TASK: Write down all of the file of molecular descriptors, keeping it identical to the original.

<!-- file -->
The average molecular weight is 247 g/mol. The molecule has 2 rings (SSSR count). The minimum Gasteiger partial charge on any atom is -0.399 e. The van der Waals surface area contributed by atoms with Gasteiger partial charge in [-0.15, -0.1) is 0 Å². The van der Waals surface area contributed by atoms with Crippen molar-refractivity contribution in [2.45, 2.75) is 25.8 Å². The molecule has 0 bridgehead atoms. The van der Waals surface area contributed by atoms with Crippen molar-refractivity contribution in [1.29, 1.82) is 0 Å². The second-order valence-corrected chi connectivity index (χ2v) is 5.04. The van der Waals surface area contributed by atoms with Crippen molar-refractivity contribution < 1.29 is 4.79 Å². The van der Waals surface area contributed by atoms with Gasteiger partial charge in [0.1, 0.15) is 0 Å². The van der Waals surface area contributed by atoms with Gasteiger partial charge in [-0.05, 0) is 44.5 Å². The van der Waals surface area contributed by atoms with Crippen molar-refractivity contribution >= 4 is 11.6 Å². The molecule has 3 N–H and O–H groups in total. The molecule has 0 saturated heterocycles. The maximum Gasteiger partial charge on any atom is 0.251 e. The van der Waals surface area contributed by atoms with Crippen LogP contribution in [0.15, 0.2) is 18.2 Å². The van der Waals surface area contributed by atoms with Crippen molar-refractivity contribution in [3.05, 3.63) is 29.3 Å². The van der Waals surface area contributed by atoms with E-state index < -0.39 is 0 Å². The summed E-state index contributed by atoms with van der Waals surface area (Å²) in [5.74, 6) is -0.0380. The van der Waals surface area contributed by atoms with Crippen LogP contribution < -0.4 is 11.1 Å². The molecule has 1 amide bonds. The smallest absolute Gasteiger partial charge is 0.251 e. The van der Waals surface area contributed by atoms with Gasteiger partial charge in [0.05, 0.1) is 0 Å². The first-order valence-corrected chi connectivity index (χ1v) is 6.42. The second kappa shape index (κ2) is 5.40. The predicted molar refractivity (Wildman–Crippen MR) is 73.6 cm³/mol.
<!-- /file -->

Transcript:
The average molecular weight is 247 g/mol. The molecule has 2 rings (SSSR count). The minimum Gasteiger partial charge on any atom is -0.399 e. The van der Waals surface area contributed by atoms with Gasteiger partial charge in [-0.15, -0.1) is 0 Å². The van der Waals surface area contributed by atoms with Crippen molar-refractivity contribution in [2.45, 2.75) is 25.8 Å². The molecule has 0 bridgehead atoms. The van der Waals surface area contributed by atoms with Crippen molar-refractivity contribution in [1.29, 1.82) is 0 Å². The second-order valence-corrected chi connectivity index (χ2v) is 5.04. The van der Waals surface area contributed by atoms with Crippen molar-refractivity contribution < 1.29 is 4.79 Å². The van der Waals surface area contributed by atoms with Gasteiger partial charge in [0.1, 0.15) is 0 Å². The van der Waals surface area contributed by atoms with Gasteiger partial charge in [-0.05, 0) is 44.5 Å². The van der Waals surface area contributed by atoms with Crippen molar-refractivity contribution >= 4 is 11.6 Å². The molecule has 3 N–H and O–H groups in total. The molecule has 0 saturated heterocycles. The maximum Gasteiger partial charge on any atom is 0.251 e. The van der Waals surface area contributed by atoms with Crippen LogP contribution in [0.15, 0.2) is 18.2 Å². The van der Waals surface area contributed by atoms with Crippen molar-refractivity contribution in [3.05, 3.63) is 29.3 Å². The van der Waals surface area contributed by atoms with E-state index < -0.39 is 0 Å². The summed E-state index contributed by atoms with van der Waals surface area (Å²) in [5.74, 6) is -0.0380. The van der Waals surface area contributed by atoms with Crippen LogP contribution < -0.4 is 11.1 Å². The molecule has 1 amide bonds. The smallest absolute Gasteiger partial charge is 0.251 e. The van der Waals surface area contributed by atoms with Gasteiger partial charge in [0.05, 0.1) is 0 Å². The first-order valence-corrected chi connectivity index (χ1v) is 6.42. The second kappa shape index (κ2) is 5.40. The predicted molar refractivity (Wildman–Crippen MR) is 73.6 cm³/mol.